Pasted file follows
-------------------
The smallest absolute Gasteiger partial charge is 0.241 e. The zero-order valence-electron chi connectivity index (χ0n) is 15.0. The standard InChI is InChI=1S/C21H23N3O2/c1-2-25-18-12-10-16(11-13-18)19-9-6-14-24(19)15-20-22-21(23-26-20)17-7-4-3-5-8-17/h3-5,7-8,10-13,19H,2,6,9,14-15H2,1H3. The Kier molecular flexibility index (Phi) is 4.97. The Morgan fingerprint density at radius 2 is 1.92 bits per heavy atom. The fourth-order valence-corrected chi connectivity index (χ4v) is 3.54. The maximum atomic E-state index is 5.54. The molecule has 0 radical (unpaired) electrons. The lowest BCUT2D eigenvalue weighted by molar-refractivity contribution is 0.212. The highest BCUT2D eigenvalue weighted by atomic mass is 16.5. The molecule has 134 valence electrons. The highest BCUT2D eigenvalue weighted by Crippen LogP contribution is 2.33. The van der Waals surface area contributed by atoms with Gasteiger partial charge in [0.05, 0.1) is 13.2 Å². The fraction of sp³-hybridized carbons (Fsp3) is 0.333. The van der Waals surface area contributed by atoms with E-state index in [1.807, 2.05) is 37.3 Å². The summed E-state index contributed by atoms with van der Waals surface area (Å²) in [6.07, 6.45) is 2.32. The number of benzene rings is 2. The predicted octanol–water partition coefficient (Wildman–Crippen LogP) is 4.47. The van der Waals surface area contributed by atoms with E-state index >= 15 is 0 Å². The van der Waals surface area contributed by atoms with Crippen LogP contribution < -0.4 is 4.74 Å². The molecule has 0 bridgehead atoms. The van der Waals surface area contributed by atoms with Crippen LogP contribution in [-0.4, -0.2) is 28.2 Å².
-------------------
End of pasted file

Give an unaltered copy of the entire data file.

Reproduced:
The smallest absolute Gasteiger partial charge is 0.241 e. The zero-order valence-electron chi connectivity index (χ0n) is 15.0. The standard InChI is InChI=1S/C21H23N3O2/c1-2-25-18-12-10-16(11-13-18)19-9-6-14-24(19)15-20-22-21(23-26-20)17-7-4-3-5-8-17/h3-5,7-8,10-13,19H,2,6,9,14-15H2,1H3. The Kier molecular flexibility index (Phi) is 4.97. The Morgan fingerprint density at radius 2 is 1.92 bits per heavy atom. The fourth-order valence-corrected chi connectivity index (χ4v) is 3.54. The maximum atomic E-state index is 5.54. The molecule has 0 radical (unpaired) electrons. The lowest BCUT2D eigenvalue weighted by molar-refractivity contribution is 0.212. The highest BCUT2D eigenvalue weighted by atomic mass is 16.5. The molecule has 134 valence electrons. The highest BCUT2D eigenvalue weighted by Crippen LogP contribution is 2.33. The van der Waals surface area contributed by atoms with Gasteiger partial charge in [0.05, 0.1) is 13.2 Å². The fraction of sp³-hybridized carbons (Fsp3) is 0.333. The van der Waals surface area contributed by atoms with E-state index in [1.807, 2.05) is 37.3 Å². The summed E-state index contributed by atoms with van der Waals surface area (Å²) in [6.07, 6.45) is 2.32. The number of benzene rings is 2. The predicted octanol–water partition coefficient (Wildman–Crippen LogP) is 4.47. The van der Waals surface area contributed by atoms with E-state index >= 15 is 0 Å². The van der Waals surface area contributed by atoms with Crippen LogP contribution < -0.4 is 4.74 Å². The molecule has 0 bridgehead atoms. The van der Waals surface area contributed by atoms with Crippen LogP contribution in [-0.4, -0.2) is 28.2 Å².